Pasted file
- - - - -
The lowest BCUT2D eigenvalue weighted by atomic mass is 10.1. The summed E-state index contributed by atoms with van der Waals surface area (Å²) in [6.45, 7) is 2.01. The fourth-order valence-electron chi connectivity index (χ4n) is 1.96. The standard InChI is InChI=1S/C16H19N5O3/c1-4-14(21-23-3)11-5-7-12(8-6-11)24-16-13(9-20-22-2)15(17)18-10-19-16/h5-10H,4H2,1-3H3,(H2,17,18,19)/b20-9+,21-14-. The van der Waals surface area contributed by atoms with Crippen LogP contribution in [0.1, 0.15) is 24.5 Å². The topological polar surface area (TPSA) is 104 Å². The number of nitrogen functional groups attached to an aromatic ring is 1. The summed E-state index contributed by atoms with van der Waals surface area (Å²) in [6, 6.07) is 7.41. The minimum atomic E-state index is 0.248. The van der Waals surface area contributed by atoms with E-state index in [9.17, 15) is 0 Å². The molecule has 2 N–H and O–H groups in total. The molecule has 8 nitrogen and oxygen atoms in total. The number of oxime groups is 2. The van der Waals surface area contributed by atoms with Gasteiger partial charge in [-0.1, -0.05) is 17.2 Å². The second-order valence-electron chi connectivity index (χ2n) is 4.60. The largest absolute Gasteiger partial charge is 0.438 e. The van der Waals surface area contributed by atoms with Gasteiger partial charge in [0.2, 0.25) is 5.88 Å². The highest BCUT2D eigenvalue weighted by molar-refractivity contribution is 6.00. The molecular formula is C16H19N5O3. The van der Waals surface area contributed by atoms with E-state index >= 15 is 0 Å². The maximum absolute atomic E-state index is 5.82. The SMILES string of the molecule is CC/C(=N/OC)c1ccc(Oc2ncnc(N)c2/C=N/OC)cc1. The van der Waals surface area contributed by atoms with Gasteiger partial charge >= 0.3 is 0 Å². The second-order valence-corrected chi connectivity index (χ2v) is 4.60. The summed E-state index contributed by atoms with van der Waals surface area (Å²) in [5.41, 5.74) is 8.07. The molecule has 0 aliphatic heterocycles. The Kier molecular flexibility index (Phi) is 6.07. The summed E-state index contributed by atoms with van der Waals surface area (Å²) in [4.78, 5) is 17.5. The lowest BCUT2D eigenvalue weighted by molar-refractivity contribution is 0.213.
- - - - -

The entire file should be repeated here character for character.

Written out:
The lowest BCUT2D eigenvalue weighted by atomic mass is 10.1. The summed E-state index contributed by atoms with van der Waals surface area (Å²) in [6.45, 7) is 2.01. The fourth-order valence-electron chi connectivity index (χ4n) is 1.96. The standard InChI is InChI=1S/C16H19N5O3/c1-4-14(21-23-3)11-5-7-12(8-6-11)24-16-13(9-20-22-2)15(17)18-10-19-16/h5-10H,4H2,1-3H3,(H2,17,18,19)/b20-9+,21-14-. The van der Waals surface area contributed by atoms with Crippen LogP contribution in [0.1, 0.15) is 24.5 Å². The topological polar surface area (TPSA) is 104 Å². The number of nitrogen functional groups attached to an aromatic ring is 1. The summed E-state index contributed by atoms with van der Waals surface area (Å²) in [6, 6.07) is 7.41. The minimum atomic E-state index is 0.248. The van der Waals surface area contributed by atoms with E-state index in [9.17, 15) is 0 Å². The molecule has 2 N–H and O–H groups in total. The molecule has 8 nitrogen and oxygen atoms in total. The number of oxime groups is 2. The van der Waals surface area contributed by atoms with Gasteiger partial charge in [-0.1, -0.05) is 17.2 Å². The second-order valence-electron chi connectivity index (χ2n) is 4.60. The largest absolute Gasteiger partial charge is 0.438 e. The van der Waals surface area contributed by atoms with Gasteiger partial charge in [0.2, 0.25) is 5.88 Å². The highest BCUT2D eigenvalue weighted by molar-refractivity contribution is 6.00. The molecular formula is C16H19N5O3. The van der Waals surface area contributed by atoms with E-state index >= 15 is 0 Å². The maximum absolute atomic E-state index is 5.82. The SMILES string of the molecule is CC/C(=N/OC)c1ccc(Oc2ncnc(N)c2/C=N/OC)cc1. The van der Waals surface area contributed by atoms with Gasteiger partial charge >= 0.3 is 0 Å². The second-order valence-corrected chi connectivity index (χ2v) is 4.60. The summed E-state index contributed by atoms with van der Waals surface area (Å²) in [5.41, 5.74) is 8.07. The molecule has 0 aliphatic heterocycles. The Kier molecular flexibility index (Phi) is 6.07. The summed E-state index contributed by atoms with van der Waals surface area (Å²) in [4.78, 5) is 17.5. The lowest BCUT2D eigenvalue weighted by molar-refractivity contribution is 0.213.